Comparison of depression and anxiety symptom networks in reporters and non-reporters of lifetime trauma in two samples of differing severity

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Abstract

Background: Reported trauma is associated with differences in the course and outcomes of depression and anxiety. However, no research has explored the association between reported trauma and patterns of clinically relevant symptoms of both depression and anxiety.
Methods: We used network analysis to investigate associations between reported trauma and depression and anxiety symptom interactions in affected individuals from the Genetic Links to Anxiety and Depression (GLAD) Study (n = 17720), and population volunteers from the UK Biobank (n = 11120). Participants with current moderate symptoms of depression or anxiety were grouped into reporters and non-reporters of lifetime trauma. Networks of 16 depression and anxiety symptoms in the two groups were compared using the network comparison test.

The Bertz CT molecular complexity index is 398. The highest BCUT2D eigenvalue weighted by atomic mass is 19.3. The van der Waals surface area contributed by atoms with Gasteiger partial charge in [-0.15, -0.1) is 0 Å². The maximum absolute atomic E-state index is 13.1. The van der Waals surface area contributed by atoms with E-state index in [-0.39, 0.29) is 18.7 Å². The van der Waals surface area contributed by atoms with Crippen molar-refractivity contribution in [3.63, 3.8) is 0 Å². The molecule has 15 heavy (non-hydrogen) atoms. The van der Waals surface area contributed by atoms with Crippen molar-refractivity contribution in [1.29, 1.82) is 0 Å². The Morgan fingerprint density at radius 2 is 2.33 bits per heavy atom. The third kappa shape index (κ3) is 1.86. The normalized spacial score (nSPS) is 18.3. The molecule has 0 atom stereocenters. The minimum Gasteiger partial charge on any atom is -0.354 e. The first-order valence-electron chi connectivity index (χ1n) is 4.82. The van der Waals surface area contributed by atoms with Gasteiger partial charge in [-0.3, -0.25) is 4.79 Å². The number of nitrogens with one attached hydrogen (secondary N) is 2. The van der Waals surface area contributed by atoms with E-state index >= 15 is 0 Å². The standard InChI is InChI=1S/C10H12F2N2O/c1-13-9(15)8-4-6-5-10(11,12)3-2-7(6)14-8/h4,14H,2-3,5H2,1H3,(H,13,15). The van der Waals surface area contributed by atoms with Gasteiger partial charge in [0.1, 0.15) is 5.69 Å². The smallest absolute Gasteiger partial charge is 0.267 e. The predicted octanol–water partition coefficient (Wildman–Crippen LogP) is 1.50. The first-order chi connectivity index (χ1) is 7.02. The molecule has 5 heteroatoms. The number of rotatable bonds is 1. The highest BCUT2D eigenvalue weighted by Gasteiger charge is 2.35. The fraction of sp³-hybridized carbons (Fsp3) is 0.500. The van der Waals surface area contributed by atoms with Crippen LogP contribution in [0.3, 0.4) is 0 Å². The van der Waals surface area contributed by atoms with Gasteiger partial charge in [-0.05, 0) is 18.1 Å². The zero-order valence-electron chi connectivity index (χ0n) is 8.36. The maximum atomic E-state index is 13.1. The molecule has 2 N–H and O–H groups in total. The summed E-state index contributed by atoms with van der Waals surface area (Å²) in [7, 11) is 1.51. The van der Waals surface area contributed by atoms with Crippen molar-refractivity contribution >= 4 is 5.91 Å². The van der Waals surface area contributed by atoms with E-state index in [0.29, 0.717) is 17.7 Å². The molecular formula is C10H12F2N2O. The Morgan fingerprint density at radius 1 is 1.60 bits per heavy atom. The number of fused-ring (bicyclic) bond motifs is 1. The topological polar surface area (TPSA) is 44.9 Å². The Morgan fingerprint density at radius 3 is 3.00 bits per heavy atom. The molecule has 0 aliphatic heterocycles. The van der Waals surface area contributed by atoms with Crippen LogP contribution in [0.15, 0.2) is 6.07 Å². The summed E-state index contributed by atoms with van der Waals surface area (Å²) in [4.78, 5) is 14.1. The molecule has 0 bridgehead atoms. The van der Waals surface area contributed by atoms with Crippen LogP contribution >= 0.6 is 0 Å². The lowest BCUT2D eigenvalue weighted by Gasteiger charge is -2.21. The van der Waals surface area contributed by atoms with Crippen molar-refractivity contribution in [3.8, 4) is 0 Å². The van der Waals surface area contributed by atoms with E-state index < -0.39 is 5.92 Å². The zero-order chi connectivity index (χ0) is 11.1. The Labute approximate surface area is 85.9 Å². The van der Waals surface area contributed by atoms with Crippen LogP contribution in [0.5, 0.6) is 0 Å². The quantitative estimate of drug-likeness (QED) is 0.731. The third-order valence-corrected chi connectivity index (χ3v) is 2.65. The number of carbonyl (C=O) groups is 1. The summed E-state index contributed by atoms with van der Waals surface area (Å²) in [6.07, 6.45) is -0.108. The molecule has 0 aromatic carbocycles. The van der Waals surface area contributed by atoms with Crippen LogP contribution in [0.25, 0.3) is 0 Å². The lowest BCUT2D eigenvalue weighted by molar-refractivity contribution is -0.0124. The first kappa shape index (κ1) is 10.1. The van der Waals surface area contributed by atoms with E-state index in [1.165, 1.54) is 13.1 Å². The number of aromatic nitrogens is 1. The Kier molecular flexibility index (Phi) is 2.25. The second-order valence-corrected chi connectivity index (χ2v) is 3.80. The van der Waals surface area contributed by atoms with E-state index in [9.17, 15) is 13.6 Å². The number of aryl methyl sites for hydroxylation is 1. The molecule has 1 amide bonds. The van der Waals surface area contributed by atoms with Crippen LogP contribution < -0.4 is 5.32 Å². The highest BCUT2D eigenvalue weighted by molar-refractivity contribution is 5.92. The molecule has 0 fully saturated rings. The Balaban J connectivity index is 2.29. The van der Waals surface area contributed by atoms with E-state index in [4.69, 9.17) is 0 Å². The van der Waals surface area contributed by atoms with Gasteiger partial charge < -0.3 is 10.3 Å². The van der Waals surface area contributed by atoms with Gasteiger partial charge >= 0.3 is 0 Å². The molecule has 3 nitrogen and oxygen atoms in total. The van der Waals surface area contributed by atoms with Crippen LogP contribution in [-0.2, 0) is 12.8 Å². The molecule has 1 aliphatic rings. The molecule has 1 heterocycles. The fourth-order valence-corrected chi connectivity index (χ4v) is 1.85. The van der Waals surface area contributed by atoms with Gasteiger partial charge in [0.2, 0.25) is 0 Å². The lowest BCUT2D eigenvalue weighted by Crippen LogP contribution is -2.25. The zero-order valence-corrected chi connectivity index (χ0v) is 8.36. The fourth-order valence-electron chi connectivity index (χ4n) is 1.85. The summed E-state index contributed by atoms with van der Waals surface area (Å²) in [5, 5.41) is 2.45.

Results: In the GLAD Study, networks of reporters and non-reporters of lifetime trauma did not differ on any metric. In the UK Biobank, the symptom network of reporters had significantly greater density (7.80) than the network of non-reporters (7.05).
Limitations: The data collected in the GLAD Study and the UK Biobank are self-reported with validated or semi-validated questionnaires.
Conclusions: Reported lifetime trauma was associated with stronger interactions between symptoms of depression and anxiety in population volunteers. Differences between reporters and non-reporters may not be observed in individuals with severe depression and/or anxiety due to limited variance in the presentation of disorder.
Original languageEnglish
Article number100201
JournalJournal of Affective Disorders Reports
Volume6
DOIs
Publication statusPublished - 6 Aug 2021

Keywords

  • trauma
  • depression
  • anxiety
  • network analysis
  • self-report

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